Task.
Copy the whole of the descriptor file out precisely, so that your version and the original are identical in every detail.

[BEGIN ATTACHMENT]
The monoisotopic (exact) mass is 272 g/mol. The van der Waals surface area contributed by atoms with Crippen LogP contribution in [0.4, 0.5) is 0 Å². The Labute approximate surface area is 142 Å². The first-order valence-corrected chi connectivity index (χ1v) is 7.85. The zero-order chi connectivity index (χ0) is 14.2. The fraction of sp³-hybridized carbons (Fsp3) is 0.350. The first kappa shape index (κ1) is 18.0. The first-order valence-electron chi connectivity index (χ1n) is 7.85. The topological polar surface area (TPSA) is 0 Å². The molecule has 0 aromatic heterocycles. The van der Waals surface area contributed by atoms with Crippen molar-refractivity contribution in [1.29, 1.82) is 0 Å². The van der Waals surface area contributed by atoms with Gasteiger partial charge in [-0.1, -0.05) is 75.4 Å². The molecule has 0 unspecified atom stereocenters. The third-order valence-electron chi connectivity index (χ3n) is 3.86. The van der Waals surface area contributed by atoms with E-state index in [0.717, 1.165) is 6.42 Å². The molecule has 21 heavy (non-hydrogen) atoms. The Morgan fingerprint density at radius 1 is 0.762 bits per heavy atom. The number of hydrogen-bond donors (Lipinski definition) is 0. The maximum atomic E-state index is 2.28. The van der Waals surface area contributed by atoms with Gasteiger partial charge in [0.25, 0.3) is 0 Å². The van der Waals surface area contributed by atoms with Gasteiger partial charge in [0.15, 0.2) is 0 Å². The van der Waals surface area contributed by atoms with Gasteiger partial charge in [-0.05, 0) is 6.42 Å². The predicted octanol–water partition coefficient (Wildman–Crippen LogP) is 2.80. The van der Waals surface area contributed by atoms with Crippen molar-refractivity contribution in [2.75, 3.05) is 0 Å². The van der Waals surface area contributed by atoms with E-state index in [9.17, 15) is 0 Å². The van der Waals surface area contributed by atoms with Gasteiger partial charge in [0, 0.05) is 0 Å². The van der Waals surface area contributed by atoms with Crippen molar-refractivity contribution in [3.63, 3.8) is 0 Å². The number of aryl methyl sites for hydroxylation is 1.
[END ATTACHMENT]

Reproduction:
The monoisotopic (exact) mass is 272 g/mol. The van der Waals surface area contributed by atoms with Crippen LogP contribution in [0.4, 0.5) is 0 Å². The Labute approximate surface area is 142 Å². The first-order valence-corrected chi connectivity index (χ1v) is 7.85. The zero-order chi connectivity index (χ0) is 14.2. The fraction of sp³-hybridized carbons (Fsp3) is 0.350. The first kappa shape index (κ1) is 18.0. The first-order valence-electron chi connectivity index (χ1n) is 7.85. The topological polar surface area (TPSA) is 0 Å². The molecule has 0 aromatic heterocycles. The van der Waals surface area contributed by atoms with Crippen molar-refractivity contribution in [1.29, 1.82) is 0 Å². The van der Waals surface area contributed by atoms with Gasteiger partial charge in [-0.1, -0.05) is 75.4 Å². The molecule has 0 unspecified atom stereocenters. The third-order valence-electron chi connectivity index (χ3n) is 3.86. The van der Waals surface area contributed by atoms with E-state index in [0.717, 1.165) is 6.42 Å². The molecule has 21 heavy (non-hydrogen) atoms. The Morgan fingerprint density at radius 1 is 0.762 bits per heavy atom. The number of hydrogen-bond donors (Lipinski definition) is 0. The maximum atomic E-state index is 2.28. The van der Waals surface area contributed by atoms with Gasteiger partial charge in [0.25, 0.3) is 0 Å². The van der Waals surface area contributed by atoms with Gasteiger partial charge in [0.15, 0.2) is 0 Å². The van der Waals surface area contributed by atoms with Gasteiger partial charge in [-0.05, 0) is 6.42 Å². The predicted octanol–water partition coefficient (Wildman–Crippen LogP) is 2.80. The van der Waals surface area contributed by atoms with Crippen molar-refractivity contribution in [2.75, 3.05) is 0 Å². The van der Waals surface area contributed by atoms with E-state index in [9.17, 15) is 0 Å². The van der Waals surface area contributed by atoms with Gasteiger partial charge in [0, 0.05) is 0 Å². The van der Waals surface area contributed by atoms with Crippen molar-refractivity contribution in [3.63, 3.8) is 0 Å². The number of aryl methyl sites for hydroxylation is 1.